Rodrigo Hernandez is a deep midfielder. “You can pretend a couple of times, play a role a bit, but in the end you are what you are,” the way he tells it, player and person are inseparable and everything makes sense. Listening to him talk a little like he plays—intelligently, thoughtfully, calmly—it is as if there is an inevitability about it all, an inescapable logic; like this is just what he is and where he was always going to be, even if his story need not have brought him here, to his place: The middle of a football pitch.
Rodri sits on a bench on the grass at Spain’s Las Rozas training camp, tracing his journey. He hasn’t come far—he was raised near here to the north-west of Madrid and began playing just down the road—but he has come a long way, learning en route. He describes himself as a sponge, soaking it all up, from Madrid to Villarreal and back via a university degree he’s still doing and on to Manchester, where he became the most expensive player in City’s history.
Five times he mentions some of his “bests”—the best decision he took, the best years of his life, the best atmosphere, best experience, even his best friends—and none have anything to do with football. Playing professionally wasn’t his grand plan, yet looking back it feels mapped out and even the things that have nothing to do with football ended up having everything to do with becoming the footballer Pep Guardiola most wanted. With being him.
“Very few players are one thing on the pitch and another completely different off it; personality translates,” he says. “He even looks like a midfielder,” his manager says. When Rodri signed, Guardiola said he would be “amazing”, highlighting an abnormal normality: “He doesn’t have tattoos or earrings. And his hair… he looks like a holding midfielder; a holding midfielder must be like this.” Rodri glances at his arms, and smiles. “If you like tattoos, perfect. But I’m scared. I think: ‘At 60, I’m going to have this…?’”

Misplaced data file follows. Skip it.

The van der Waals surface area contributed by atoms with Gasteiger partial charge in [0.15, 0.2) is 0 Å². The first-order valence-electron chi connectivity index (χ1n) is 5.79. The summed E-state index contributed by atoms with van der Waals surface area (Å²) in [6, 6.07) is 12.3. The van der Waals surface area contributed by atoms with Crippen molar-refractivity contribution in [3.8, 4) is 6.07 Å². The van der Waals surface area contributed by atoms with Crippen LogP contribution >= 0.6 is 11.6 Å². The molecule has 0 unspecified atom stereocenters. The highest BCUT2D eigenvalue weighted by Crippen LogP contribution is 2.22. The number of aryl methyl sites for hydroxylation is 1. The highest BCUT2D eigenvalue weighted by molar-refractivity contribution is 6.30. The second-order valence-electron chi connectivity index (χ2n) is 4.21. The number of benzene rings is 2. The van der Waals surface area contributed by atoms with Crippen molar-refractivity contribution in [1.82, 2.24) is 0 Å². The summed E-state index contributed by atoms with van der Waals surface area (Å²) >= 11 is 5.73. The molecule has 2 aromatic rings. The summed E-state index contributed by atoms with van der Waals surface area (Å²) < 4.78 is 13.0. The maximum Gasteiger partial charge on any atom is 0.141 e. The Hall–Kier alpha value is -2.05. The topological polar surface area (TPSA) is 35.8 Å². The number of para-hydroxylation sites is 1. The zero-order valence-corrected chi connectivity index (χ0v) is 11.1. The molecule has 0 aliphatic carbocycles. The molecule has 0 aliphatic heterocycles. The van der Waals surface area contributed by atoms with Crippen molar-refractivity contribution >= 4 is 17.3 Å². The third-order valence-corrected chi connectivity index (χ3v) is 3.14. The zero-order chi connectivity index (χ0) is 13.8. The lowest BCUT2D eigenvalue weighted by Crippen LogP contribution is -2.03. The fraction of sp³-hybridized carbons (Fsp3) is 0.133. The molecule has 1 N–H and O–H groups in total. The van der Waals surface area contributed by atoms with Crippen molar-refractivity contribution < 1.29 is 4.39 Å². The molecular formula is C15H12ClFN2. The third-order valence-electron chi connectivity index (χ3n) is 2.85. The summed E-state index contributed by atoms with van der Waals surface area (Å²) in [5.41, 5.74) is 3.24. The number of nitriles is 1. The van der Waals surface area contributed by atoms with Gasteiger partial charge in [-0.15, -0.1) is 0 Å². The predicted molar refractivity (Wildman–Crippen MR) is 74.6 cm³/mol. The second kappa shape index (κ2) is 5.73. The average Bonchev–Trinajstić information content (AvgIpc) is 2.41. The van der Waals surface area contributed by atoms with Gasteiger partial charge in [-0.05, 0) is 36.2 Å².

“I think what Pep meant,” Rodri says, “is that the holding midfielder, more than anyone else, has to maintain order, keep a cool head, and maybe that also means being the most ‘normal’. Think of those top players—Xabi Alonso, Sergio Busquets, Xavi—they tend to be the ‘plain’ ones. You can choose between doing what’s best for the team or what showcases what you can do. Forwards get the spotlight, which is understandable because the hardest thing is scoring goals, but there’s work behind that which has to be done. Those players understood. Everything I do for the team is good for me. I’m like that off the pitch.”
“Everyone develops their own characteristics, but the best players are the most intelligent. The ones that think quickly and clearly have an advantage. Spain might not have always had the most skilful players, virtuosos, but they had the most intelligent.”
I think what Pep Guardiola meant is that the holding midfielder, more than anyone else, has to maintain order, keep a cool head, and maybe that also means being the most 'normal'.
Think of those top holding players—Xabi Alonso, Sergio Busquets—they tend to be the 'plain' ones. I'm like that too."
—Rodrigo Hernandez on Pep Guardiola's comment that he 'looks like a holding midfielder'